And I flatter myself that he wears my courting knife almost more proudly than his title. I am a wretch for not recognizing the nature and depth of his interest in me sooner. It shames me to think how blinded I was by my silly romantic notions of a proper supplicant. A kind and gentle heart should always matter more than rustic table manners. I hope, dear friend, that you shall one day be as fortunate in your suitors as I am at present.

In deepest gratitude, I remain always your friend,




Archive Note

In the twelfth year of the reign of Kieransalanesten of House Kanestelan, Empress Among the Stars, the Viper was involved in a curious incident at a mining colony on Benekal, a remote planet on the outskirts of the Threshan cluster.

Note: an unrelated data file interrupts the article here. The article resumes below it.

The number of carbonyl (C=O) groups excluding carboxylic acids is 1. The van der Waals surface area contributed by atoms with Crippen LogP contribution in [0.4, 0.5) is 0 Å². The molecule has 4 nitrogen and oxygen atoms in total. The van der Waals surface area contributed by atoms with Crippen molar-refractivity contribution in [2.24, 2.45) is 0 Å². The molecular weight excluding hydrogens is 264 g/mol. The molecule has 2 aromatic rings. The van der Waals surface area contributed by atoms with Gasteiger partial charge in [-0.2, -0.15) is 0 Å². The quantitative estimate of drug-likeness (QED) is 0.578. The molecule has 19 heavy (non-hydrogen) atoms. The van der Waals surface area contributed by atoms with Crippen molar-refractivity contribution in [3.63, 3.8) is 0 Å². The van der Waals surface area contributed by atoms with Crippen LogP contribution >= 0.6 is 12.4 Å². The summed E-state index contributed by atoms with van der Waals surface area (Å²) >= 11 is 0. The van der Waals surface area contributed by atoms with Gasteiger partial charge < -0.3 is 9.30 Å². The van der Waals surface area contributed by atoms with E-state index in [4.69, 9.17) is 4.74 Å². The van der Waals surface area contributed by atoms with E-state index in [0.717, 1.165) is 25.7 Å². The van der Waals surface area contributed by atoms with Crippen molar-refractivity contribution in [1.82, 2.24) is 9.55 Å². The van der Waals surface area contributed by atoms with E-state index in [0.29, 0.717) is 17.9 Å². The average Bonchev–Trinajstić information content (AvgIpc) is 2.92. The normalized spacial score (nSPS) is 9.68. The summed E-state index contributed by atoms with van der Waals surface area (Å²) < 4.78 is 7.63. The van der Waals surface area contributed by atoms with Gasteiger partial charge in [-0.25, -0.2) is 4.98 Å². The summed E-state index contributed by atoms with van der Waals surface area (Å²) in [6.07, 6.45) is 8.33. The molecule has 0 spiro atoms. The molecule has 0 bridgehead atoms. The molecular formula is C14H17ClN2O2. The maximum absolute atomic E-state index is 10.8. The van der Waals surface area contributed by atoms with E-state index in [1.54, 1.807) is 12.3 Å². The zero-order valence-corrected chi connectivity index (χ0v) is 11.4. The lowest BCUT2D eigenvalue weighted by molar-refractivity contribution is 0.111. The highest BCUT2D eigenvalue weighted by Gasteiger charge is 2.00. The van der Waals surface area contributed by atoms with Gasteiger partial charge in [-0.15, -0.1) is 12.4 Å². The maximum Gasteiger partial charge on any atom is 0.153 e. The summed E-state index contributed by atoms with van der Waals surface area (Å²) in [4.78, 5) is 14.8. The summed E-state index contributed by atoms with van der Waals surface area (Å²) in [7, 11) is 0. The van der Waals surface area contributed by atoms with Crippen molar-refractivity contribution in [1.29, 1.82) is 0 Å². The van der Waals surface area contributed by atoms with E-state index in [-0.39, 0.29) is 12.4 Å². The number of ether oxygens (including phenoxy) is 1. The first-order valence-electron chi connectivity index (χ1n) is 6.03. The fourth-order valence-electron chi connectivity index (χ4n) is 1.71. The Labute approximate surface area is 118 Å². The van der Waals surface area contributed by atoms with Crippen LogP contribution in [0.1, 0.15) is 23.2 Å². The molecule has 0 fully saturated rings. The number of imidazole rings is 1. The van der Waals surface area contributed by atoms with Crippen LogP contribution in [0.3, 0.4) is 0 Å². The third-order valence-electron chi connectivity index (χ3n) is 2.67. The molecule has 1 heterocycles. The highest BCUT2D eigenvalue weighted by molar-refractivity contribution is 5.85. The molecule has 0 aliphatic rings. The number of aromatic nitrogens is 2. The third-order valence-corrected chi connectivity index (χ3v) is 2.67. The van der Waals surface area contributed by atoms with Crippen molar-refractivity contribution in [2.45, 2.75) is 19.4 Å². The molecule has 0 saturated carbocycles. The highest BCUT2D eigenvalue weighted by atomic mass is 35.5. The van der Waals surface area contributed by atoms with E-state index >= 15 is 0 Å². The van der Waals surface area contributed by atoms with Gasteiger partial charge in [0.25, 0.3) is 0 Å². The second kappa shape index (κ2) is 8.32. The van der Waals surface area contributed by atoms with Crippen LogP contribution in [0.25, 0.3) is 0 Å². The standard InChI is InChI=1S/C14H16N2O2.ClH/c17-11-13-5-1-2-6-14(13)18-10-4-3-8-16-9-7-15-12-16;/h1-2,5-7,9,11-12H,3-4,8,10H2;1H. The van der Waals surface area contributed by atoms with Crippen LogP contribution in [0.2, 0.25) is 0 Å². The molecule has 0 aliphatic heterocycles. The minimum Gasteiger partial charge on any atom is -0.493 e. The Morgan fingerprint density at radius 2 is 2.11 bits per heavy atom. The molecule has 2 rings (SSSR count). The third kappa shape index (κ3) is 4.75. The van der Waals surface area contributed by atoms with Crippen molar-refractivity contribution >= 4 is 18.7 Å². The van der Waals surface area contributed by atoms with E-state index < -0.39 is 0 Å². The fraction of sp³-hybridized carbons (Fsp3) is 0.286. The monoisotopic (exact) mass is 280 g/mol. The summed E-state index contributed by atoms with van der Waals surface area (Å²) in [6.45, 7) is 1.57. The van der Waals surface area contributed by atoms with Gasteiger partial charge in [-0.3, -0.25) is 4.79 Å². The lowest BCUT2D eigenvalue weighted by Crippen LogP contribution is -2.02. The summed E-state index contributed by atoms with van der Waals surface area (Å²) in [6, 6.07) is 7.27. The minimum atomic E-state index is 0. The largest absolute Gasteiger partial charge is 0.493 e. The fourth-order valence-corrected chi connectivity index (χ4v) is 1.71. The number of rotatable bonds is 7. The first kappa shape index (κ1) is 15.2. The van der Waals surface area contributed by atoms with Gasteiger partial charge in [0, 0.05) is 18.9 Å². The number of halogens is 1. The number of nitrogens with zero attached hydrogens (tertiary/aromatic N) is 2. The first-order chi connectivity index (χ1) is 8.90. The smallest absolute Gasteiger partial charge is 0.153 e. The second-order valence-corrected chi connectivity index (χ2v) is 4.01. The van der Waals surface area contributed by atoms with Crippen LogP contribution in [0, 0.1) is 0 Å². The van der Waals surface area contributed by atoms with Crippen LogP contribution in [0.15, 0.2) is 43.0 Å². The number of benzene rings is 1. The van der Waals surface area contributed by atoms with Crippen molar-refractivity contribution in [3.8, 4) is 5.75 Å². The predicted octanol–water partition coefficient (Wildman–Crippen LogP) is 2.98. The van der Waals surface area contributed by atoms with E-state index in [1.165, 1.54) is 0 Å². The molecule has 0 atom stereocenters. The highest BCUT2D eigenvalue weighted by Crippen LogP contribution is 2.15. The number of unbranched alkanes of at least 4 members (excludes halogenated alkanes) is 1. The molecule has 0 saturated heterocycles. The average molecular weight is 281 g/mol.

The official colonial records covering that time period were misplaced or destroyed during a later relocation of the settlement’s administrative offices. The mission logs of the Nine Winds are, as one would expect, sealed by order of the Throne.

Thus, the preceding collection of letters written by the Honorable Patiranestenna of House Ithelianeden, a resident of the colony at the time of the incident, to her friend, Eriennellastaren of House Mithekarian, Sept Terakellit Ahn, who then resided in the Capital, appears to contain the only available first-hand account.


Collected with permission from both correspondents
 by Kimmenestalan of House Trakanaleth,
Historian of the High Archives.